Compound of Garowe local government. [Photo: Abdi Omar Bile/Puntland Mirror]
On 4th of April 2018, president Abdiweli Mohamed Ali Gas of Puntland disbanded Garowe district council with a presidential decree, citing bickering, infighting, irreconcilable differences and deadlock among district council representatives and the mayor.  Although Puntland citizens are weary of the way district councils are dissolved by presidential decree, they concur that the work of district councils are so often crippled by infighting and wrangling between the council representatives and the mayors.

In a short survey conducted by Puntland Mirror revealed that the majority of Garowe residents characterize Garowe’s recent successive mayors as incompetent, parochial individuals, lacking of vision and planning skills. All of these mayors were alleged of corruption, cronyism and poor leadership, breach of election campaign promises, dereliction of duty and failures to bring meaningful reform and development to the city.  They have failed to improve the basic council services such as security, environmental services, town planning and establishing firefighting department.

Engineer Mohamoud Farah Beereed, a Garowe resident, discussed the past mayors’ failures with Puntland Mirror. “Frankly speaking, the previous mayors’ failures are numerous but the most notable one is their inability to improve the basic council services, such as maintaining cleanliness and environmental health of the city”.   He added, “No long term strategic plan was ever laid out for the city to manage its vital social services. Donor development projects were never properly and efficiently managed and utilized to benefit the city and its residents”.

Sheltering with Waste

A heap of waste in an area in Garowe city. [Photo: Supplied]
In 2017, Puntland Mirror published an investigative report on the waste and environmental degradation and their potential health hazards in Puntland. Every corner of Garowe city is inundated with waste; dumped waste from households, businesses and industry. Heaps of rubbish, streams of sewage, chemicals and used engine oils make a familiar but ghastly sight of contaminated land.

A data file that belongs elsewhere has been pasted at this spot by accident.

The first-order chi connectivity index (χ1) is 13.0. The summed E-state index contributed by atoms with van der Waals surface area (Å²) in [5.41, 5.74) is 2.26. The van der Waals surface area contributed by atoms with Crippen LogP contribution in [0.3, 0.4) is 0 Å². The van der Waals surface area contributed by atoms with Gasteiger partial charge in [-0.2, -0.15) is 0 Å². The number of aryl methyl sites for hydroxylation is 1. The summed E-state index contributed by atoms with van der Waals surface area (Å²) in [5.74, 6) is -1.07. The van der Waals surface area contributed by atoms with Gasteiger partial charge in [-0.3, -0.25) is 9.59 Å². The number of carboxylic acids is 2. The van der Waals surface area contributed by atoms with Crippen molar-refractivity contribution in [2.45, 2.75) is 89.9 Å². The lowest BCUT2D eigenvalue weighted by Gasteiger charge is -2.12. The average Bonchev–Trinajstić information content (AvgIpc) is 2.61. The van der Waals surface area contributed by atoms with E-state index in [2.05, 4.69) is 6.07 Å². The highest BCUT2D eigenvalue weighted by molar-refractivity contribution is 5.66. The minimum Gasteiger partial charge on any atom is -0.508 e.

It was too familiar to see mayors organize cleaning campaigns around the city in the first week of taking over mayor’s office, a disingenuous ploy aimed at increasing popularity and swaying public opinion. They have never considered maintaining cleanliness and environmental health as part of their role and a duty.

The Daily Dreaded Perils of Fire

Massive fire broke out at a petrol station in Garowe. [Photo: Facebook]
On 30th of January 2018, a deadly fire broke out at a petrol station in Garowe and spread to the neighboring houses, claiming the lives of seven people and destroying properties.  Said Abshir Yusuf, an expert researcher in social policy, believes that it is very unfortunate the city – all its hyped growth and glamour – does not have a firefighting department or fire engines. He said, “It is high time for the city to set up a fire department. One can infer from the government complacency that nobody considers fire station as a critical priority. We cannot afford to wait and talk about it when a major fire disaster occurs”.

Spectating the Deadly Land Disputes

In the last two years, nearly 10 people died because of land disputes in Garowe, as recorded in reports shared with Puntland Mirror by security agencies.

Hussein Haji Yusuf, a businessman in Garowe, argues that the main causes of deadly land disputes include widespread poverty, lack of employment and income compounded by the highly-priced value of land”.  He added that “the notion of land as an income source, the notorious expression; “claim it, you will not go empty-handed”; encourages and fuels the disputes.